Sen. Bernie Sanders’ (I-VT) campaign announced Wednesday that the presidential candidate had two stents inserted after the discovery of a blocked artery and that he will cancel his upcoming events for now.
“During a campaign event yesterday evening, Sen. Sanders experienced some chest discomfort. Following medical evaluation and testing he was found to have a blockage in one artery and two stents were successfully inserted,” Senior Advisor Jeff Weaver said in a statement.
“Sen. Sanders is conversing and in good spirits. He will be resting up over the next few days. We are canceling his events and appearances until further notice, and we will continue to provide appropriate updates,” he continued.
Sanders, 78, has maintained an extraordinarily busy schedule for years, tracing from his first presidential run to the midterms and now his second bid for the presidency.
The senator was among the ten presidential candidates set to appear Wednesday in Las Vegas for an MSNBC-hosted gun-control forum, and had events scheduled in California in the days after.
After announcing a massive fundraising haul of $25.3 million on Tuesday, the Sanders campaign had also purchased its first television ad buy in Iowa, a key early primary-voting state.
Those ads began to get canceled on Wednesday, though an aide to Sanders said that it was simply a postponement.
A heart stent is a non-surgical procedure that places a metal device into the arteries, propping them open to increase blood flow to the heart. The routine procedure is often carried out as a preemptive measure when a patient experiences chest pain and there is a potential risk for heart attack, Harlan Krumholz, a cardiologist and health care researcher at Yale University and Yale-New Haven Hospital, told The Daily Beast.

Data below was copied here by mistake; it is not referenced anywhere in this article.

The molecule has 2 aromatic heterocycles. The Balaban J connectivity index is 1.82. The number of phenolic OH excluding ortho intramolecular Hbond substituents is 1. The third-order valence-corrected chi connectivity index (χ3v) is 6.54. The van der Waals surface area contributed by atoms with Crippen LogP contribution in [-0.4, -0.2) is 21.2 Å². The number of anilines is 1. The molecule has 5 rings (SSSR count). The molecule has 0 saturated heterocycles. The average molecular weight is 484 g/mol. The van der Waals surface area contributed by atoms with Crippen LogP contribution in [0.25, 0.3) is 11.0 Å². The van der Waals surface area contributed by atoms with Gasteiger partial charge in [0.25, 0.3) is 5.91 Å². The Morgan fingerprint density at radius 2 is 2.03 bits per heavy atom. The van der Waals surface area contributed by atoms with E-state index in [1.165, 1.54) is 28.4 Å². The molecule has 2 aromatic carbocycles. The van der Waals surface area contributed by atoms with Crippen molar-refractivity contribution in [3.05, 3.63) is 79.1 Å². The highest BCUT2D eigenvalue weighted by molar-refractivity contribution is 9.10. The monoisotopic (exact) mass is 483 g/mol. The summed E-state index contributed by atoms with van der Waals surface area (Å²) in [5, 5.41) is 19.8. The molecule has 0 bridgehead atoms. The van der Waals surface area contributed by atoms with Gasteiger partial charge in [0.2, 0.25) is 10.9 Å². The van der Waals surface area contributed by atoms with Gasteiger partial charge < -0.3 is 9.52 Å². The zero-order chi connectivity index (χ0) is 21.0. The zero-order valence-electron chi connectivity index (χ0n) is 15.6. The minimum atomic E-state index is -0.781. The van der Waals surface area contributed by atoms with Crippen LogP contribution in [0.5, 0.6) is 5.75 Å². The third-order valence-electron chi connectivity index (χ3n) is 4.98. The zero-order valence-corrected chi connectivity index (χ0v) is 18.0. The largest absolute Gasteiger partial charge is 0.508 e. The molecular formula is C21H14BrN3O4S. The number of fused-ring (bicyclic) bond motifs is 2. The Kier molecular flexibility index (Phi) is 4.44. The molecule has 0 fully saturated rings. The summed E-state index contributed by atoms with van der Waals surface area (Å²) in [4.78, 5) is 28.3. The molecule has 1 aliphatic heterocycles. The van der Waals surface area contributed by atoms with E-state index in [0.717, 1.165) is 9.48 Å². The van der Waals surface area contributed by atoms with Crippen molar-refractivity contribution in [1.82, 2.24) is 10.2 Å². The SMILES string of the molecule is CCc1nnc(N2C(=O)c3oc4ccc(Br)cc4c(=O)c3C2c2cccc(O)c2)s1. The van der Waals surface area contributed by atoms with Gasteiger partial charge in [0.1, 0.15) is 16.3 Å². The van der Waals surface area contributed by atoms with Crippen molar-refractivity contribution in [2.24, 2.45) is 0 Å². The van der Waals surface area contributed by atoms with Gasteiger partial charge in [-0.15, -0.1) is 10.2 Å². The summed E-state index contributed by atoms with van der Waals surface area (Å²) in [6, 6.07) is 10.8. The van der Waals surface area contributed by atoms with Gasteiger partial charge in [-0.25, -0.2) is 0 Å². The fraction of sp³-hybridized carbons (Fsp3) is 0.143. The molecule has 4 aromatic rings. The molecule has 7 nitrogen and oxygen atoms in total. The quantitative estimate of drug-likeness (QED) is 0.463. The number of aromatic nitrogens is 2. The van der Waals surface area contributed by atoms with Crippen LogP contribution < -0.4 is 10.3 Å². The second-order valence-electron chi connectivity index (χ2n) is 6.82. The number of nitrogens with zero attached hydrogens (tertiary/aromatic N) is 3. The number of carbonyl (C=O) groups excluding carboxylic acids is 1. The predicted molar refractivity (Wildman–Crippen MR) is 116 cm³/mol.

The timing of Sanders’ chest pain is key, according to Krumholz. If the pain occurred while at rest, it is likely something known as “unstable angina,” which is often caused by a reduced blood flow to the heart. “Basically, there wasn't enough blood flow to the heart, so something that is potentially very dangerous has now been managed,” Krumholz said of the stent.
According to Krumholz, the procedure can be outpatient, but doctors typically observe a patient for 24 hours in case of complications. “Most people have a rapid recovery and can resume their activities shortly,” he said.
After the news broke, Sanders’ 2020 Democratic competitors issued statements hoping for his well being.
Among them, Sen. Elizabeth Warren (D-MA) tweeted, “Bruce, Team Warren, and I are sending all our best wishes for a speedy recovery to @BernieSanders. I hope to see my friend back on the campaign trail very soon.”
And former Vice President Joe Biden wrote: “@DrBiden and I are sending our best wishes to @BernieSanders, Jane, and the whole Sanders family. Anyone who knows Bernie understands what a force he is. We are confident that he will have a full and speedy recovery and look forward to seeing him on the trail soon.”
Sanders later tweeted that he was feeling good and used the moment to advocate for Medicare for All.
—With additional reporting from Audrey McNamara.